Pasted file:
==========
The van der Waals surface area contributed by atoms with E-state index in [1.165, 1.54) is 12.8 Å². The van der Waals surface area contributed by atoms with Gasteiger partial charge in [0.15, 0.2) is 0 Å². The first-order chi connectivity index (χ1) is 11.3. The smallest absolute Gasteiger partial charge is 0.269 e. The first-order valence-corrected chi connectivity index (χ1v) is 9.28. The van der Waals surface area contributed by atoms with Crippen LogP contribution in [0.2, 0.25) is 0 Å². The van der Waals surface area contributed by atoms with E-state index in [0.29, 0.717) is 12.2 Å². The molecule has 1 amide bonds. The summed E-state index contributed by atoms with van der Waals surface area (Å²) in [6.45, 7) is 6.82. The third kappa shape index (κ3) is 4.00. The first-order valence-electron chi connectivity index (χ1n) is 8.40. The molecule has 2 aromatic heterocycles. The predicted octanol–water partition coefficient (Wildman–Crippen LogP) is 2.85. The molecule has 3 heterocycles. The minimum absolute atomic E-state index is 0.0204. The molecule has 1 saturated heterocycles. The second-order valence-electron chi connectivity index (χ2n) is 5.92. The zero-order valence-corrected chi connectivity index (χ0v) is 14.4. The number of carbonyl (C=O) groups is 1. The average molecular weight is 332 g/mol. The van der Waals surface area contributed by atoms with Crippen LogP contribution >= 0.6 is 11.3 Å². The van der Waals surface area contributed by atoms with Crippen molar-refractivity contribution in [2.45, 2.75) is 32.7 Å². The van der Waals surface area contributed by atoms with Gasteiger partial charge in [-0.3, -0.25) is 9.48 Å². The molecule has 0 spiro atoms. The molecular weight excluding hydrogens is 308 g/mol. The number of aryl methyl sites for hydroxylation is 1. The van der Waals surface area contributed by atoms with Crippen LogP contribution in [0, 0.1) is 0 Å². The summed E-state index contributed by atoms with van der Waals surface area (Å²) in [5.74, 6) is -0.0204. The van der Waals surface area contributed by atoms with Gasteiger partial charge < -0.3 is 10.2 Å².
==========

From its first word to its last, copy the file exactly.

The van der Waals surface area contributed by atoms with E-state index in [1.165, 1.54) is 12.8 Å². The van der Waals surface area contributed by atoms with Gasteiger partial charge in [0.15, 0.2) is 0 Å². The first-order chi connectivity index (χ1) is 11.3. The smallest absolute Gasteiger partial charge is 0.269 e. The first-order valence-corrected chi connectivity index (χ1v) is 9.28. The van der Waals surface area contributed by atoms with Crippen LogP contribution in [0.2, 0.25) is 0 Å². The van der Waals surface area contributed by atoms with E-state index in [0.29, 0.717) is 12.2 Å². The molecule has 1 amide bonds. The summed E-state index contributed by atoms with van der Waals surface area (Å²) in [6.45, 7) is 6.82. The third kappa shape index (κ3) is 4.00. The first-order valence-electron chi connectivity index (χ1n) is 8.40. The molecule has 2 aromatic heterocycles. The predicted octanol–water partition coefficient (Wildman–Crippen LogP) is 2.85. The molecule has 3 heterocycles. The minimum absolute atomic E-state index is 0.0204. The molecule has 1 saturated heterocycles. The second-order valence-electron chi connectivity index (χ2n) is 5.92. The zero-order valence-corrected chi connectivity index (χ0v) is 14.4. The number of carbonyl (C=O) groups is 1. The average molecular weight is 332 g/mol. The van der Waals surface area contributed by atoms with Crippen LogP contribution >= 0.6 is 11.3 Å². The van der Waals surface area contributed by atoms with Crippen molar-refractivity contribution in [2.45, 2.75) is 32.7 Å². The van der Waals surface area contributed by atoms with Gasteiger partial charge in [-0.3, -0.25) is 9.48 Å². The molecule has 0 spiro atoms. The molecular weight excluding hydrogens is 308 g/mol. The number of aryl methyl sites for hydroxylation is 1. The van der Waals surface area contributed by atoms with Crippen LogP contribution in [0, 0.1) is 0 Å². The summed E-state index contributed by atoms with van der Waals surface area (Å²) in [5.74, 6) is -0.0204. The van der Waals surface area contributed by atoms with Gasteiger partial charge < -0.3 is 10.2 Å².